ABA Model Rule 8.5 deals with issues of disciplinary authority and choice of law. At present, the Rule limits the right to discipline to those states in which a lawyer is admitted to practice. A lawyer admitted in two states may be disciplined by both, regardless of where the lawyer’s conduct occurs. In deciding conflicts issues between the two states, the present Rule applies: (1) the law of the tribunal if the lawyer’s conduct is in connection with a judicial proceeding; (2) for other conduct, the law of the state in which the lawyer principally practices, or, if the lawyer’s conduct has “its predominant effect” in another state in which the lawyer is admitted, the rules of that state.
The Commission recommends amending MR 8.5 as follows:
1. A lawyer may be disciplined in a state in which the lawyer is admitted, regardless of where the conduct occurs. A lawyer is also subject to discipline by the authorities in a state in which the lawyer provides or offers to provide any legal services. A lawyer may be subject to more than one jurisdiction for the same conduct.
2. Choice of law issues shall be resolved as follows:
a. for conduct in connection with a “matter pending before a tribunal,” the rules of the jurisdiction in which the tribunal sits shall apply, unless the rules of the tribunal provide otherwise;
b. for any other conduct, the rules of the jurisdiction in which the lawyer’s conduct occurred shall apply, but if the predominant effect of that conduct “is in a different jurisdiction,” the rules of that jurisdiction shall apply.
3. A lawyer shall not be subject to discipline by any jurisdiction if his conduct conforms to the rules of a jurisdiction “in which the lawyer reasonably believes the predominant effect of the lawyer’s conduct will occur.”
This recommendation would affect both Rule 6 and Rule 22 of the ABA’s Model Rules of Lawyer Disciplinary Enforcement. (Note: these Rules are distinct and separate from the ABA’s Model Rules of Professional Conduct.)
Rule 6 deals with jurisdiction by a state to impose discipline. The rule gives disciplinary authority to a court and/or board of a state over any lawyer who is, or was formerly, admitted to practice in the state.
The Commission’s recommendation is that the Rule be amended to make it clear that discipline may be imposed by a jurisdiction not only upon lawyers admitted there but also lawyers not admitted in the jurisdiction but practicing law or rendering legal services there.
Rule 22 of the Model Rules of Lawyer Disciplinary Enforcement applies after a state has imposed discipline upon a lawyer. It requires a lawyer who has been disciplined in another state to notify disciplinary counsel in the lawyer’s state(s) of admission of the disciplinary action. It also requires disciplinary counsel to file a copy of the disciplinary order with the court or board. The court or board will then give the lawyer an opportunity to show that identical discipline is not warranted in the state of admission by reason of: grave injustice, a violation of due process or of public policy, or other specified reasons. The burden of proof is on the lawyer. If the court or board rejects the lawyer’s proof, the disciplinary action in the first state is deemed conclusive.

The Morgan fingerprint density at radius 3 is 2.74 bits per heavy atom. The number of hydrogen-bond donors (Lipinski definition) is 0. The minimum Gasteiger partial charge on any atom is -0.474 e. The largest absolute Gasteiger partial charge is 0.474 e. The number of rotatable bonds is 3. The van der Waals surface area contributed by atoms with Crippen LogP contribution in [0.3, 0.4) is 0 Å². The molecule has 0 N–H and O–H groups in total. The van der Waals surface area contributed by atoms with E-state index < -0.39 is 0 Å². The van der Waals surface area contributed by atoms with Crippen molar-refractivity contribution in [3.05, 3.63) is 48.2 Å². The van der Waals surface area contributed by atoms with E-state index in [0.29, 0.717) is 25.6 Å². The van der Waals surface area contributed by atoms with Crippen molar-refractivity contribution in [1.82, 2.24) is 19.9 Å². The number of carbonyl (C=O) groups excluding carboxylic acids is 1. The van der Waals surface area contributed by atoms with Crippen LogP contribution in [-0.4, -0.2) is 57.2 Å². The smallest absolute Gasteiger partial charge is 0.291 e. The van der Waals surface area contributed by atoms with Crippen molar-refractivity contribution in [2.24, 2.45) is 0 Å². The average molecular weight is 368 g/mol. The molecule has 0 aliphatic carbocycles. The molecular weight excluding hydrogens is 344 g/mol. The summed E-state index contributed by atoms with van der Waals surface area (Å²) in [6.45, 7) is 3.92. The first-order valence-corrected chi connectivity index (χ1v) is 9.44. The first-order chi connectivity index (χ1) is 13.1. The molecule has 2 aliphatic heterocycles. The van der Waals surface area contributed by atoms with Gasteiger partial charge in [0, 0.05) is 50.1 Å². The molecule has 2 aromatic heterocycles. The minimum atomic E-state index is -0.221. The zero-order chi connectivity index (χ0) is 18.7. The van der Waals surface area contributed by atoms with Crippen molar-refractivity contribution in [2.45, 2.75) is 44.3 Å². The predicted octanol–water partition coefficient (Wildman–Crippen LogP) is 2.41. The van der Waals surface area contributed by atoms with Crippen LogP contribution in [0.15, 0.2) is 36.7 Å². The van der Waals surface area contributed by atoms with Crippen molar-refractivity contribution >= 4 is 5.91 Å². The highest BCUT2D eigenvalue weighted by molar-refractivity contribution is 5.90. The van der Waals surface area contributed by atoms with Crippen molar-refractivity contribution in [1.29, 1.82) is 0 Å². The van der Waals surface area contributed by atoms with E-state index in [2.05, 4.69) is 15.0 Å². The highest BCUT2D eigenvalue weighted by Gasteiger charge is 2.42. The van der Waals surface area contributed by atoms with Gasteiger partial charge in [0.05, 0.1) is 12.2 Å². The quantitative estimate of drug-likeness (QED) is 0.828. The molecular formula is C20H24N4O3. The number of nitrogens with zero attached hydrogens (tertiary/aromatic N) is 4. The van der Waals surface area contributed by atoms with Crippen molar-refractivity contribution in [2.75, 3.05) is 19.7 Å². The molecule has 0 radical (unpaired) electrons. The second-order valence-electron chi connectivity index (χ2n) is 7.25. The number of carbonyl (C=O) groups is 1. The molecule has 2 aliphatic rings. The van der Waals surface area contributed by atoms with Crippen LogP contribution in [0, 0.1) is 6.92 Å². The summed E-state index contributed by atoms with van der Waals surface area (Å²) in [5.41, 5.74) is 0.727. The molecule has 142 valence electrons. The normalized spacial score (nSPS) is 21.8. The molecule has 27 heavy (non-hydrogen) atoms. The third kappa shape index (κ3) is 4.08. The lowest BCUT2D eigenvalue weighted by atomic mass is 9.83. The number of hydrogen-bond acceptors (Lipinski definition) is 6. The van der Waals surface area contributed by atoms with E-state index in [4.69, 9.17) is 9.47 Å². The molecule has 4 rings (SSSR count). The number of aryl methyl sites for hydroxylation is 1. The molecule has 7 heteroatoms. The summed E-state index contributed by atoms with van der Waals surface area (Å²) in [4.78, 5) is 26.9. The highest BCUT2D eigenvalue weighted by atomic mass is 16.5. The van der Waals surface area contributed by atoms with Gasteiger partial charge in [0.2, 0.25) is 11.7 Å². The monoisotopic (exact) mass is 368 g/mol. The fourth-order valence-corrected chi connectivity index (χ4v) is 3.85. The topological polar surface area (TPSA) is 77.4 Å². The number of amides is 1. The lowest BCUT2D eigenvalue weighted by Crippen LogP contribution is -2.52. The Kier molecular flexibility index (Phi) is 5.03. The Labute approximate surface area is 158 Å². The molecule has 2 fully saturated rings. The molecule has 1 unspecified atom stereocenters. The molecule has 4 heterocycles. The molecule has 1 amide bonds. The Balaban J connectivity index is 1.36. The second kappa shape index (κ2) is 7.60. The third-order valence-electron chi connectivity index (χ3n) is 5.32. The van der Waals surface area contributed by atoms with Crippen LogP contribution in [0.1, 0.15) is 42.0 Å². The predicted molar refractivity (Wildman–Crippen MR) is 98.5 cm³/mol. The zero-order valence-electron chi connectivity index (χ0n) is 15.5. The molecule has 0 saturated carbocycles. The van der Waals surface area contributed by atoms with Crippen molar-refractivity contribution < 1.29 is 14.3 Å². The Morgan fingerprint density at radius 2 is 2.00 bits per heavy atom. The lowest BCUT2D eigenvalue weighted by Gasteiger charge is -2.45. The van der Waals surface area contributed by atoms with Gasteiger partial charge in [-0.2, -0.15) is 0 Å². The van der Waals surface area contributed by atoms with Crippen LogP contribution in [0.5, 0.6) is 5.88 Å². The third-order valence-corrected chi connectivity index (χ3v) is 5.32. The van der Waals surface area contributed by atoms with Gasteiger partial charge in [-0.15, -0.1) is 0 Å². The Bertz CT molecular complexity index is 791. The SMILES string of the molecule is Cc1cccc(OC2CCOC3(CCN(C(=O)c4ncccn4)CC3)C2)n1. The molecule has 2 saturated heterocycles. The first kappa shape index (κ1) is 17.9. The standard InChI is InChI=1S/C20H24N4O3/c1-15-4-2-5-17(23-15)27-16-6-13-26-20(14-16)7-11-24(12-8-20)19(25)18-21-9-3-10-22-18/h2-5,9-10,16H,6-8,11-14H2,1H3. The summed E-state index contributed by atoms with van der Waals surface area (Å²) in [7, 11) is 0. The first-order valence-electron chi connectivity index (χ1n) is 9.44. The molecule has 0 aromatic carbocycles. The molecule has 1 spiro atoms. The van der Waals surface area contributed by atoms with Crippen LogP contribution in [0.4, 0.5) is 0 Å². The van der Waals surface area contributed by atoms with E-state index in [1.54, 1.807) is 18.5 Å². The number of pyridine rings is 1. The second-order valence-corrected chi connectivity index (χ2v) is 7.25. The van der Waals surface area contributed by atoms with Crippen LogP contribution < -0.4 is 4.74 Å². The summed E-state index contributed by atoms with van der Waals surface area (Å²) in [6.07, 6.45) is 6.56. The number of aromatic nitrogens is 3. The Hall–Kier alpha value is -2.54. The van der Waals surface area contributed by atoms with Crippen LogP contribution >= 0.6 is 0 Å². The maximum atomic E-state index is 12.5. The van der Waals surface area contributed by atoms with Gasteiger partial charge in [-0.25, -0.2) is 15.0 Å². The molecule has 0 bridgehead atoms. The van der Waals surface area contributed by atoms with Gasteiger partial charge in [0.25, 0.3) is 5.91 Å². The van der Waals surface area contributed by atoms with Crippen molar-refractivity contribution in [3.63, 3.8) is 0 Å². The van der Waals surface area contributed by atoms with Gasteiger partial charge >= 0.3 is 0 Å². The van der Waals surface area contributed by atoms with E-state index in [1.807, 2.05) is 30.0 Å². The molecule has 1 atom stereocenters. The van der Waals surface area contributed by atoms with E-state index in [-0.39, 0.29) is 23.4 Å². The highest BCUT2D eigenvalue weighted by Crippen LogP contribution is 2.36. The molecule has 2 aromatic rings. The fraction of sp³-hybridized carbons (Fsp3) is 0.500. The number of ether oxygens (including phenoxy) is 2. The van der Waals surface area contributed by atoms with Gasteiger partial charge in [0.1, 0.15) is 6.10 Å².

The Commission recommends that Rule 22 be amended to make it clear that discipline in the “home” jurisdiction is to be imposed “based upon the record” in the jurisdiction which imposed the discipline. However, the “home state” may impose a different discipline from the “host state.”
The Commission also recommends that the ABA renew its efforts to encourage all states to adopt the Model Rules of Lawyer Disciplinary Enforcement.
The Commission recommends that the ABA encourage interstate discipline by funding its National Lawyer Regulatory Data Bank to automate the dissemination of reciprocal disciplinary information, and by:
1. Promoting adoption by the state supreme courts of the Martindale Hubbell International Standard Lawyer Numbering System®;
2. Encouraging the states to implement Recommendation 21.2 of the 1992 McKay report requiring all lawyers licensed by a jurisdiction to register annually and list all other jurisdictions in which they are licensed to practice, as well as report all changes in licensing status, such as new admissions, discipline imposed, resignations, etc.;
3. Through its website, providing direct online reporting to the Regulatory Data Bank of public regulatory actions involving lawyers’ licenses;
4. Making available publicly on its website, selected information from the Data Bank, such as a lawyer’s name, date of birth, identification number and regulatory actions involving the lawyer’s license.